7Daughters of the Deerby Danielle Daniel

The Sudbury author of children’s books turns her attention to century-old injustice and lays settler culture bare with her atmospheric new historical novel, inspired by her family’s ancestral link to a young girl who was killed in the 1600s. The story about Marie, a daughter of the Weskarini Deer Clan in the Algonquin territories (near Trois-Rivières) who is forced to marry a French settler, and her two-spirited daughter Jeanne, is a darkly illuminating origin story of France’s colonization of North America. (Mar. 8)

8Kamila Knows Bestby Farah Heron

What if Jane Austen’s Emma was set in Toronto and had a South Asian twist? This is the cheerful book I didn’t know my soul needed. In her follow-up to her breakout hit Accidentally Engaged, Heron reimagines Austen’s meddlesome matchmaker as an accountant who loves to tinker with her friends’ love lives. Kamila’s hobby is planning elaborate Bollywood movie nights, which means the Canadian author once again draws on her Tanzanian Muslim heritage for mouth-watering descriptions of meals. Reach for this rom-com when you need some diverting uplift — i.e. immediately.

9Not Everybody Lives the Same Wayby Jean-Paul Dubois

A middle-aged man, sharing a Montreal prison cell with a Hells Angels enforcer, looks back on his life, from his childhood in France to the Quebec mining town where he grew up. The nature of his crime isn’t revealed until the very end of the novel, which won the 2019 Prix Goncourt, France’s top literary prize. One juror called it a masterpiece “full of humanity, melancholy, irony.” (Mar. 29)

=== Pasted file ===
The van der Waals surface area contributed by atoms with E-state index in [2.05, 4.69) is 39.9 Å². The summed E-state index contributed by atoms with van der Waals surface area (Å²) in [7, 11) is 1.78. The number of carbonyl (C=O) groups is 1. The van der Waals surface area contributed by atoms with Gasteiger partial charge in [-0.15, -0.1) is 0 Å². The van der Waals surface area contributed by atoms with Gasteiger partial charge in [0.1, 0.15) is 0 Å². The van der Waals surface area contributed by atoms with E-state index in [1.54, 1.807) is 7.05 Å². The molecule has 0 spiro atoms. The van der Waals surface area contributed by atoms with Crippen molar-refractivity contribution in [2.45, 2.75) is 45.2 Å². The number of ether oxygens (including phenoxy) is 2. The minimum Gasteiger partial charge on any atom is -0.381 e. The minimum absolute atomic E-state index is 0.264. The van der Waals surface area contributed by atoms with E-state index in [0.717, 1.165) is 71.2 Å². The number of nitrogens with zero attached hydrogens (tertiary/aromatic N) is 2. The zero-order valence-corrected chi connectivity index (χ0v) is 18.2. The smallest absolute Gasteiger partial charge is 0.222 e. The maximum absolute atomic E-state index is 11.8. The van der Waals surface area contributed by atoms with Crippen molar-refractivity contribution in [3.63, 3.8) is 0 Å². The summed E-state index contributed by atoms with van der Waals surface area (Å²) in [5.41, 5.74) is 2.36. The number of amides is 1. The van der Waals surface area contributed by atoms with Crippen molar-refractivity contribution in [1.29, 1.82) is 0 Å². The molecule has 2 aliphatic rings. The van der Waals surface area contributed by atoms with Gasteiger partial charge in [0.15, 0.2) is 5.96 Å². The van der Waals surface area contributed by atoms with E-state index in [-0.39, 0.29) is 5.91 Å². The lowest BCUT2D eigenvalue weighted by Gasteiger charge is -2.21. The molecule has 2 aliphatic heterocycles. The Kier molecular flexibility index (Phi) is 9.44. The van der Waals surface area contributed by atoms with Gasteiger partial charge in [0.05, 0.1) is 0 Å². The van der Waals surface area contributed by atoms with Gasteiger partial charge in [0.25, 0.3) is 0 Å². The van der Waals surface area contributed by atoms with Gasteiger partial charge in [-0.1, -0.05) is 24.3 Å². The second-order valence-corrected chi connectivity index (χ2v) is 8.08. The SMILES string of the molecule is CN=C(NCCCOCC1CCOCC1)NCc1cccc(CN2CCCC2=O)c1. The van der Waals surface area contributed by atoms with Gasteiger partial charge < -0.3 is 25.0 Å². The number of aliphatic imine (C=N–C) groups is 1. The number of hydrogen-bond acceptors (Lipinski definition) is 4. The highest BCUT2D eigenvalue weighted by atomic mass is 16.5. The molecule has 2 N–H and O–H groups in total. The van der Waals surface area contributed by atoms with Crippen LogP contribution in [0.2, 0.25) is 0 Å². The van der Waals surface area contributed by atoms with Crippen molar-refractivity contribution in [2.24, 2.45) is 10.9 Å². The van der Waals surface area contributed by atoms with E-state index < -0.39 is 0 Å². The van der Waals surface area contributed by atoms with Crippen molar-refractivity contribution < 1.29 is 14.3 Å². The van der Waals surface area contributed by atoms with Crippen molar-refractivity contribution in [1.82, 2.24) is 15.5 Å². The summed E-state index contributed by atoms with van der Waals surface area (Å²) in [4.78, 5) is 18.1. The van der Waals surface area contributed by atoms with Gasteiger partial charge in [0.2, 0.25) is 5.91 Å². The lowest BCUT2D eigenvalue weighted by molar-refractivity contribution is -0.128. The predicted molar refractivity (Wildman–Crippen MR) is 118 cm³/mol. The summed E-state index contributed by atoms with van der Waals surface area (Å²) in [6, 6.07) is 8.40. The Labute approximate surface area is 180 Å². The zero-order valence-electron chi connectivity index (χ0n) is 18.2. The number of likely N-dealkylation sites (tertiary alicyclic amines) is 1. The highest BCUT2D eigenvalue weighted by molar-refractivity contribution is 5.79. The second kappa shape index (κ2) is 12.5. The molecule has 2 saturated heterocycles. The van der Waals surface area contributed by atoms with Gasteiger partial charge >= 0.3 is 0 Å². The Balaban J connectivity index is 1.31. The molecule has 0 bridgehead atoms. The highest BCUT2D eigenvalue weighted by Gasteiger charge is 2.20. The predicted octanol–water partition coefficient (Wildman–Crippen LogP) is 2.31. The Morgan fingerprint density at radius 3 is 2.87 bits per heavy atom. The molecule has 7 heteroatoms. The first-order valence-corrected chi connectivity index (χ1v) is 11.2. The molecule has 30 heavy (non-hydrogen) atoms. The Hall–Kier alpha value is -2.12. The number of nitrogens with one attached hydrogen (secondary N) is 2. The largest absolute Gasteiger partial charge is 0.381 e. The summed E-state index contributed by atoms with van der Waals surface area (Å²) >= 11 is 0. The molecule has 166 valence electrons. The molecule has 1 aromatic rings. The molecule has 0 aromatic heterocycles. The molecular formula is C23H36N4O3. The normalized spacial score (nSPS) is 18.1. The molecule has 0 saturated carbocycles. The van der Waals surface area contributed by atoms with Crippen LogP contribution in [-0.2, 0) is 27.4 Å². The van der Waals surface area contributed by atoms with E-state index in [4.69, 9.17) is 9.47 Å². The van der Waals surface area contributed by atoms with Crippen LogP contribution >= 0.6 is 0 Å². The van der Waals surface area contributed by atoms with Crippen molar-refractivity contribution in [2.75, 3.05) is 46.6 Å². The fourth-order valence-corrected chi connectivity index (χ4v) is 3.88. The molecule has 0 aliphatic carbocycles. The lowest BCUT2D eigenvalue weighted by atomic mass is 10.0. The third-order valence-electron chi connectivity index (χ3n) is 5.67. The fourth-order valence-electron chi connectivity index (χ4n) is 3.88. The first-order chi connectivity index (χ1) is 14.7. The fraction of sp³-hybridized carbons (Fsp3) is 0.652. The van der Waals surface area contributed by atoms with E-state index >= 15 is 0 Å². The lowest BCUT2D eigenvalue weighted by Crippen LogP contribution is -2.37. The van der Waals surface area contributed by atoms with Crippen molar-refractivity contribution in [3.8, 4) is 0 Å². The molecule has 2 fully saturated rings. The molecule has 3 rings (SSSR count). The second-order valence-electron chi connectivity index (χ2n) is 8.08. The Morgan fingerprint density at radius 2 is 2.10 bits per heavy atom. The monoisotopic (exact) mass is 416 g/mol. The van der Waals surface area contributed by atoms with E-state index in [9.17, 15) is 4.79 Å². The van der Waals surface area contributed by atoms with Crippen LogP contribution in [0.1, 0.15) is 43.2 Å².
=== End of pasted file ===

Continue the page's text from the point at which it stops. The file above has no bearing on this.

10Seeking Fortune Elsewhereby Sindya Bhanoo

Every one of the eight short stories in this collection by the U.S. journalist cuts to the quick. But the daughter who has consigned her mother to a far-away retirement home in India, and the small but significant way her mother rebels, stands out even among the gems about love, aging and family alienation. (Mar. 8)

11Secret Identityby Alex Segura

This is a perfect read for fans of Michael Chabon’s Kavalier & Clay, as Segura, an award-wining crime writer, inserts an aspiring creative into the seedy, thinly veiled world of comic book publishing in 1970s New York. The literary mystery that ensues follows a talented LGBTQ womans struggle for opportunities and recognition, while being equal parts hardboiled noir and a love letter to classic comics, with illustrated pages from fictional The Legendary Lynx peppered throughout. (Mar. 15)

12Stray Dogsby Rawi Hage

Along with religion, photography is one of the recurring themes in Hage’s new book of stories. The Lebanon-born Canadian writer knows the medium intimately, having tried to make a living as a photographer before turning to words, and it is still an abiding passion. His philosophical interest in images appears in this wide-ranging collection, revealing snapshots of characters from Beirut and Berlin to Tokyo and his own backyard in Montreal’s Little Italy. (Mar. 1)

13The People’s Princessby Flora Harding

In the film Spencer, Kristen Stewart’s Oscar-nominated portrayal of Princess Diana hinges on the royal’s haunting visions of Anne Boleyn, the doomed queen she’s been reading about on Christmas holidays at Sandringham. This affecting, dual-timeline tale takes a similar approach, but imagines Lady Diana Spencer during her engagement to Prince Charles in the months leading up to their 1981 wedding, as she reads the intimate journal of 19th-century Princess Charlotte of Wales and makes an emotional connection with the royal who felt trapped and died tragically young. (Mar. 15)